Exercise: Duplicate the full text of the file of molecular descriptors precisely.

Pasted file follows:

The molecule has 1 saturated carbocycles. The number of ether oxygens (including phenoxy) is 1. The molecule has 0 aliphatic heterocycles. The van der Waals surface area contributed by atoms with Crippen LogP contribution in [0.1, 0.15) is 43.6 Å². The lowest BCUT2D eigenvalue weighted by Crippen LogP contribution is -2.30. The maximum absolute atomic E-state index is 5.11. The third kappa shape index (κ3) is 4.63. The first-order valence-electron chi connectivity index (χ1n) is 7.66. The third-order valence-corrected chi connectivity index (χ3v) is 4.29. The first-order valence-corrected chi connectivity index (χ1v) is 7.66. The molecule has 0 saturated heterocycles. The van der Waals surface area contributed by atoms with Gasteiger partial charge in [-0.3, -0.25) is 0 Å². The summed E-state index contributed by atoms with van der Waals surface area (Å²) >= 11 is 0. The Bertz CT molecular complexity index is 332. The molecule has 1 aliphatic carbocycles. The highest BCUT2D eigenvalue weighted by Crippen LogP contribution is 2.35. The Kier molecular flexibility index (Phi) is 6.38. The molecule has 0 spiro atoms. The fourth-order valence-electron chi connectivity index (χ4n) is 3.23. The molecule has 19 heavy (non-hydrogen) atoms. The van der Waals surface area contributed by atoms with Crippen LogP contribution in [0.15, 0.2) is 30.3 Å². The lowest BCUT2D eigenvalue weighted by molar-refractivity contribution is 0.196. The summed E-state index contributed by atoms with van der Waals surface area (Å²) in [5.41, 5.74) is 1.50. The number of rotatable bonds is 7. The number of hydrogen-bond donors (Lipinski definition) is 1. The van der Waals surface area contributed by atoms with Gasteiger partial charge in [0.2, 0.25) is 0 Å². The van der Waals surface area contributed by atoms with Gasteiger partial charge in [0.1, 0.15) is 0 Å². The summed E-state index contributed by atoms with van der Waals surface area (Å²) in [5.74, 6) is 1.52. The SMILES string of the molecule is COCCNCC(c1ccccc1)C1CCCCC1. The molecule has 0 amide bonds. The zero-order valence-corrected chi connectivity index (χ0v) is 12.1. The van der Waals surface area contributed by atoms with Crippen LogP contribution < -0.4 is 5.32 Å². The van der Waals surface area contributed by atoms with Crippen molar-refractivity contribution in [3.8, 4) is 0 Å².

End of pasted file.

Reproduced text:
The molecule has 1 saturated carbocycles. The number of ether oxygens (including phenoxy) is 1. The molecule has 0 aliphatic heterocycles. The van der Waals surface area contributed by atoms with Crippen LogP contribution in [0.1, 0.15) is 43.6 Å². The lowest BCUT2D eigenvalue weighted by Crippen LogP contribution is -2.30. The maximum absolute atomic E-state index is 5.11. The third kappa shape index (κ3) is 4.63. The first-order valence-electron chi connectivity index (χ1n) is 7.66. The third-order valence-corrected chi connectivity index (χ3v) is 4.29. The first-order valence-corrected chi connectivity index (χ1v) is 7.66. The molecule has 0 saturated heterocycles. The van der Waals surface area contributed by atoms with Gasteiger partial charge in [-0.3, -0.25) is 0 Å². The summed E-state index contributed by atoms with van der Waals surface area (Å²) >= 11 is 0. The Bertz CT molecular complexity index is 332. The molecule has 1 aliphatic carbocycles. The highest BCUT2D eigenvalue weighted by Crippen LogP contribution is 2.35. The Kier molecular flexibility index (Phi) is 6.38. The molecule has 0 spiro atoms. The fourth-order valence-electron chi connectivity index (χ4n) is 3.23. The molecule has 19 heavy (non-hydrogen) atoms. The van der Waals surface area contributed by atoms with Crippen LogP contribution in [0.15, 0.2) is 30.3 Å². The lowest BCUT2D eigenvalue weighted by molar-refractivity contribution is 0.196. The summed E-state index contributed by atoms with van der Waals surface area (Å²) in [5.41, 5.74) is 1.50. The number of rotatable bonds is 7. The number of hydrogen-bond donors (Lipinski definition) is 1. The van der Waals surface area contributed by atoms with Gasteiger partial charge in [0.2, 0.25) is 0 Å². The van der Waals surface area contributed by atoms with Gasteiger partial charge in [0.1, 0.15) is 0 Å². The summed E-state index contributed by atoms with van der Waals surface area (Å²) in [5.74, 6) is 1.52. The SMILES string of the molecule is COCCNCC(c1ccccc1)C1CCCCC1. The molecule has 0 amide bonds. The zero-order valence-corrected chi connectivity index (χ0v) is 12.1. The van der Waals surface area contributed by atoms with Crippen LogP contribution < -0.4 is 5.32 Å². The van der Waals surface area contributed by atoms with Crippen molar-refractivity contribution in [3.8, 4) is 0 Å².